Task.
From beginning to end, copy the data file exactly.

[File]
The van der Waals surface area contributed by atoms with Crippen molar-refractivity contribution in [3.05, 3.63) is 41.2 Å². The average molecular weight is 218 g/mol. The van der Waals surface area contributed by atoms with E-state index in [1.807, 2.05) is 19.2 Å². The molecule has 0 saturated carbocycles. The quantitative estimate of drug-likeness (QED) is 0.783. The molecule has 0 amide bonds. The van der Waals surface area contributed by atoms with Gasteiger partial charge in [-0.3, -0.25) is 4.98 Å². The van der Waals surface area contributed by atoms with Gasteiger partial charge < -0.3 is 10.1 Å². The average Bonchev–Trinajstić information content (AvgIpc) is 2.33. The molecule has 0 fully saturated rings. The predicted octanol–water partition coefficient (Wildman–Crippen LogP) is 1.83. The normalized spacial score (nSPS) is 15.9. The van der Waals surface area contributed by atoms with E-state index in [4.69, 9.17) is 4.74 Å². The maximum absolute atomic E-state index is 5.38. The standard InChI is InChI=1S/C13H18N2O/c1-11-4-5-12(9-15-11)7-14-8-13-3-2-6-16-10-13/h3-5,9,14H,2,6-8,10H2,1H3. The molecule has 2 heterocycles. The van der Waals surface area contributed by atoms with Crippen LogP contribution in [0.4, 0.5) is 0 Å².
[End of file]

The van der Waals surface area contributed by atoms with Crippen molar-refractivity contribution in [3.05, 3.63) is 41.2 Å². The average molecular weight is 218 g/mol. The van der Waals surface area contributed by atoms with E-state index in [1.807, 2.05) is 19.2 Å². The molecule has 0 saturated carbocycles. The quantitative estimate of drug-likeness (QED) is 0.783. The molecule has 0 amide bonds. The van der Waals surface area contributed by atoms with Gasteiger partial charge in [-0.3, -0.25) is 4.98 Å². The van der Waals surface area contributed by atoms with Gasteiger partial charge < -0.3 is 10.1 Å². The average Bonchev–Trinajstić information content (AvgIpc) is 2.33. The molecule has 0 fully saturated rings. The predicted octanol–water partition coefficient (Wildman–Crippen LogP) is 1.83. The normalized spacial score (nSPS) is 15.9. The van der Waals surface area contributed by atoms with E-state index in [4.69, 9.17) is 4.74 Å². The maximum absolute atomic E-state index is 5.38. The standard InChI is InChI=1S/C13H18N2O/c1-11-4-5-12(9-15-11)7-14-8-13-3-2-6-16-10-13/h3-5,9,14H,2,6-8,10H2,1H3. The molecule has 2 heterocycles. The van der Waals surface area contributed by atoms with Crippen LogP contribution in [0.4, 0.5) is 0 Å².